The Aisle Seat - Movie Reviews by Mike McGranaghan
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THE AISLE SEAT - by Mike McGranaghan



Was there ever an actor better suited for horror films than the late Klaus Kinski? He had an undeniably fierce intensity, but he also just physically looked deranged. Although Kinski starred in important films from notable directors like Werner Herzog, Sergio Leoni, and David Lean, his later career found him appearing in low-budget genre fare like Crawlspace, now on Blu-Ray from Scream Factory. His bizarre nature served horror well, in part because it wasn't a stretch to buy him as a lunatic.

Written and directed by David Schmoeller, Crawlspace stars Kinski as Mr. Gunther, the owner/landlord of an apartment building. He rents only to young women, and spies on them from the crawlspaces above the ceilings and between the walls. The place is also jerry-rigged with various gizmos of torture. (The film is, in its own way, a precursor to the Saw franchise.) He even keeps a woman caged in his attic, her tongue having been surgically removed. Gunther's newest tenant is Lori Bancroft (Talia Balsam). She meets with a mysterious man named Josef Steiner (Kenneth Robert Shippy) who has a personal grudge against Gunther and may be interested in exposing his possible connection to Nazi Germany. This sends the evil landlord on a murderous rampage. Lori has to try to escape from his house of tortures.

Kinski was famously hated by directors and co-stars, and his repeated defiance of Schmoeller is well-documented (more on that in a minute). For this reason, it's difficult to say how much of the director's true vision ended up on screen. Crawlspace is kind of a mess, albeit a thoroughly fascinating one. The idea of a madman prowling the walls of a building is creepy, and the movie has multiple shocking scenes, most notably one in which a character sits on a chair armed with a spike that, when triggered, shoots straight up his bum. At the same time, the depiction of many of the secondary characters is almost comical. The Nazi element also seems a little perfunctory; that's such a weighty topic to throw into a genre movie of this sort unless it's going to be dealt with meaningfully. Even if it doesn't completely gel, Crawlspace is compulsively watchable. Kinski brings the creep in a big, big way, and the movie has a raw, unhinged vibe that doubtlessly contributes to its ongoing status as a cult film.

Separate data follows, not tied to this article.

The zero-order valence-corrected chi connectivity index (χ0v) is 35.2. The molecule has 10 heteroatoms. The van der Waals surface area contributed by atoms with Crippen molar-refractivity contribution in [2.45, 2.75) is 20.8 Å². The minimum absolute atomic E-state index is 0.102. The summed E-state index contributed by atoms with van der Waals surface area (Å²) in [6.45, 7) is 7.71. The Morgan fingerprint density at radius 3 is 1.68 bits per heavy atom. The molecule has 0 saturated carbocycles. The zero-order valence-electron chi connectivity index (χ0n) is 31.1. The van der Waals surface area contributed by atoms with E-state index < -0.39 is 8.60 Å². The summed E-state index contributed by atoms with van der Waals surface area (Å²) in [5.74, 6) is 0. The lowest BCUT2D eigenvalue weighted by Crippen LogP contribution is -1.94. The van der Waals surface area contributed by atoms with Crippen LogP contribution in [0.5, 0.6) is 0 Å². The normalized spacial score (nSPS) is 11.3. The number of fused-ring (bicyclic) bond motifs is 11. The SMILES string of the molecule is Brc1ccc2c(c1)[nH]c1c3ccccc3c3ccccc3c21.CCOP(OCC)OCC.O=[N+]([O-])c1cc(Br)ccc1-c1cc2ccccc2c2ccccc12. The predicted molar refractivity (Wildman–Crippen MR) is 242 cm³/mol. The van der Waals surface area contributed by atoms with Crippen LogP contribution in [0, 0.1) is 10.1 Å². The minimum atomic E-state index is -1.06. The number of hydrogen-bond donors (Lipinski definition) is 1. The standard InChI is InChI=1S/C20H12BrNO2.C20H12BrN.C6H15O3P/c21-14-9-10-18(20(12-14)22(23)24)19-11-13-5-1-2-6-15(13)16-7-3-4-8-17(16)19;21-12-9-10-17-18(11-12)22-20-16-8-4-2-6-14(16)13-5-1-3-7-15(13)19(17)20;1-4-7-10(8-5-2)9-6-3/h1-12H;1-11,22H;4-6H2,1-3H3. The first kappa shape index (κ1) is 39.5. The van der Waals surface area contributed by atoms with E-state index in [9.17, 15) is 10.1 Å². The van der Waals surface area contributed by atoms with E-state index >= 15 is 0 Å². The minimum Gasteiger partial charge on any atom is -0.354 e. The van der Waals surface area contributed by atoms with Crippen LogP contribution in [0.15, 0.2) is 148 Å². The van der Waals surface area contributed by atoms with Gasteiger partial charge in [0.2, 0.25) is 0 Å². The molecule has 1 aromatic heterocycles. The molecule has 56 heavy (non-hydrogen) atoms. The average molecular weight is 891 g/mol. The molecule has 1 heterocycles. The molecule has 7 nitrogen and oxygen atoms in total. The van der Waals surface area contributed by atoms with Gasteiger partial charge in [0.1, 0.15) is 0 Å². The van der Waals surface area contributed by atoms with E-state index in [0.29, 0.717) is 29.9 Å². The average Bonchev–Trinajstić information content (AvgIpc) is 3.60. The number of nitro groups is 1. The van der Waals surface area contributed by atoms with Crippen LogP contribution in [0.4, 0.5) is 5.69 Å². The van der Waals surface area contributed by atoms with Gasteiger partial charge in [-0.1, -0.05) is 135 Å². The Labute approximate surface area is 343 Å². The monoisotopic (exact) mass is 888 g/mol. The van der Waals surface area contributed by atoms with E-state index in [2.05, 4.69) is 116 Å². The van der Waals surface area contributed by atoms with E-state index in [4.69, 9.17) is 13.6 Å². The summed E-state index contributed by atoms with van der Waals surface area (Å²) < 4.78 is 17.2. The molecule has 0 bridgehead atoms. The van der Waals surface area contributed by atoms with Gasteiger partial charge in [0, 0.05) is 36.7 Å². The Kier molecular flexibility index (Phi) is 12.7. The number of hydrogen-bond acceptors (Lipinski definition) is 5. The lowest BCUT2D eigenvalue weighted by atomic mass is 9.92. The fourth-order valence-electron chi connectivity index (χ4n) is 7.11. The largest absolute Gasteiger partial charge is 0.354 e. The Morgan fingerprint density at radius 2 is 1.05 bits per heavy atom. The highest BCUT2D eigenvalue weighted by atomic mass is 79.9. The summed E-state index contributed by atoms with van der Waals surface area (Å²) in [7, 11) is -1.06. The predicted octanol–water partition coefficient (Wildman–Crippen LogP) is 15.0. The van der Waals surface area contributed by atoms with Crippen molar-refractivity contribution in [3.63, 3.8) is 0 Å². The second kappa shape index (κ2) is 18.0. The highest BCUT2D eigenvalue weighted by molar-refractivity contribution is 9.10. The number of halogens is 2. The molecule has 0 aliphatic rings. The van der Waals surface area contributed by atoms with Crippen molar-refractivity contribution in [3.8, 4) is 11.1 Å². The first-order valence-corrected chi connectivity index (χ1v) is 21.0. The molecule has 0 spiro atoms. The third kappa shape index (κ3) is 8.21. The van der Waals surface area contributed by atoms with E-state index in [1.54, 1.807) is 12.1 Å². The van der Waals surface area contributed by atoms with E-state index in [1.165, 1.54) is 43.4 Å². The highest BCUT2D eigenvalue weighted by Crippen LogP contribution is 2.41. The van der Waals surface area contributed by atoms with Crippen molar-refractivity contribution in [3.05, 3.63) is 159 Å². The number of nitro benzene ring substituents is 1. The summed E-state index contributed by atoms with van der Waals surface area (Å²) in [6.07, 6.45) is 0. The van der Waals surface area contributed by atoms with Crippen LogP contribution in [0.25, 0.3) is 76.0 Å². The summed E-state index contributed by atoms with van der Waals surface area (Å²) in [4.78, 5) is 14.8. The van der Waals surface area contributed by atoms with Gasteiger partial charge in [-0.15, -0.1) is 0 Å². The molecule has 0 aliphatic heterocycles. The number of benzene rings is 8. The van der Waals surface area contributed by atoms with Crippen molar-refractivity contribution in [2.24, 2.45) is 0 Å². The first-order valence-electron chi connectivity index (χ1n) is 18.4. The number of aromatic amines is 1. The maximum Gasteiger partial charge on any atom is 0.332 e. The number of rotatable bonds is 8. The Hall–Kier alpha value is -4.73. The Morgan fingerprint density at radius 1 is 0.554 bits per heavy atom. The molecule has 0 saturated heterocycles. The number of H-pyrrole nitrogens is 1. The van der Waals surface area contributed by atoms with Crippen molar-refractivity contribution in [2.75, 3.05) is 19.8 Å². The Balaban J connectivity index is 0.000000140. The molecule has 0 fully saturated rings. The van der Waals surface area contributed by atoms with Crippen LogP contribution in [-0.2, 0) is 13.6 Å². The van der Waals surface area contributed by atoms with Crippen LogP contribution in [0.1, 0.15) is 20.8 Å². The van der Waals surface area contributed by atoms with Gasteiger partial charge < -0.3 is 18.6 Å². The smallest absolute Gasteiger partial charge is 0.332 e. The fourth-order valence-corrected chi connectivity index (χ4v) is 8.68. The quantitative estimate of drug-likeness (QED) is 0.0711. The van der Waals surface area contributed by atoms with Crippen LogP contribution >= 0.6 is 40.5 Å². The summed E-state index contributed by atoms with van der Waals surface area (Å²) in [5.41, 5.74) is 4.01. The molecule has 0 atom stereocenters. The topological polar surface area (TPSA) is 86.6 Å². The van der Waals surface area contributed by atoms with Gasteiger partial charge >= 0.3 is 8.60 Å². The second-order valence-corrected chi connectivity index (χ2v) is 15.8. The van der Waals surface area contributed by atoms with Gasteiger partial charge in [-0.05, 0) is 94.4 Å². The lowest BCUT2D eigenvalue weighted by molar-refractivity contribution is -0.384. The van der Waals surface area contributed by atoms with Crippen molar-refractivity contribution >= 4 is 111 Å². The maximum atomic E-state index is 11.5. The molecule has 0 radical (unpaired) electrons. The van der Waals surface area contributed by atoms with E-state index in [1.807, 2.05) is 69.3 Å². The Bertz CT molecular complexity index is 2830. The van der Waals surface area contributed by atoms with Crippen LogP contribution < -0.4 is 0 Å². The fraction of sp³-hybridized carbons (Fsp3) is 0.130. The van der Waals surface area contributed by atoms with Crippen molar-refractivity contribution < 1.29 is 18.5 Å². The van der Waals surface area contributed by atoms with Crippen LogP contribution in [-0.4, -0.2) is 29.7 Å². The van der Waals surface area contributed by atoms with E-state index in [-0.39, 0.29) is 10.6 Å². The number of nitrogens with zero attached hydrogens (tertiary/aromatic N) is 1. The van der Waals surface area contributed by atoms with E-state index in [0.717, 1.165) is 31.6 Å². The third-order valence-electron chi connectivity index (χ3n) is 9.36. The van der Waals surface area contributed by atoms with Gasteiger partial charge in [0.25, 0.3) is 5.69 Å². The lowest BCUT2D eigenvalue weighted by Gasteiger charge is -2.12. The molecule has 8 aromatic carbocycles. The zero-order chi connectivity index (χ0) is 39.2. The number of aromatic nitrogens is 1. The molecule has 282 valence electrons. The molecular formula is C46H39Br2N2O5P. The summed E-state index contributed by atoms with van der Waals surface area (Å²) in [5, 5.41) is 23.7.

Scream Factory's Blu-Ray transfer looks terrific. The company is known for its truly special supplementary material, and Crawlspace has some gems. There's audio commentary from Schmoeller, who offers up interesting stories about working with Kinski. Also here is his infamous short film Please Kill Mr. Kinski, in which, speaking directly to the camera, he discusses the experience of making Crawlspace with the legendarily temperamental actor. The title refers to the fact that multiple crew members, including the Italian producer, actively campaigned to have the star murdered, so frustrated were they by his refusal to cooperate. Also on the Blu is “Tales from the Crawlspace,” an 8-minute interview with makeup effects artist John Vulich, who offers up a hilarious – and quite possibly accurate - description of Kinski as “certifiably insane” but “allowed to live as a normal person” because he wasn't actually killing anyone. The theatrical trailer and two TV spots are also included.

Crawlspace is a unique and unusual film, one that merits viewing by horror fans for its offbeat tone and hypnotic central performance. For more information on this release, please visit the Scream Factory website.

Crawlspace is rated R for graphic violence, sex/nudity, and language. The running time is 1 hour and 20 minutes.

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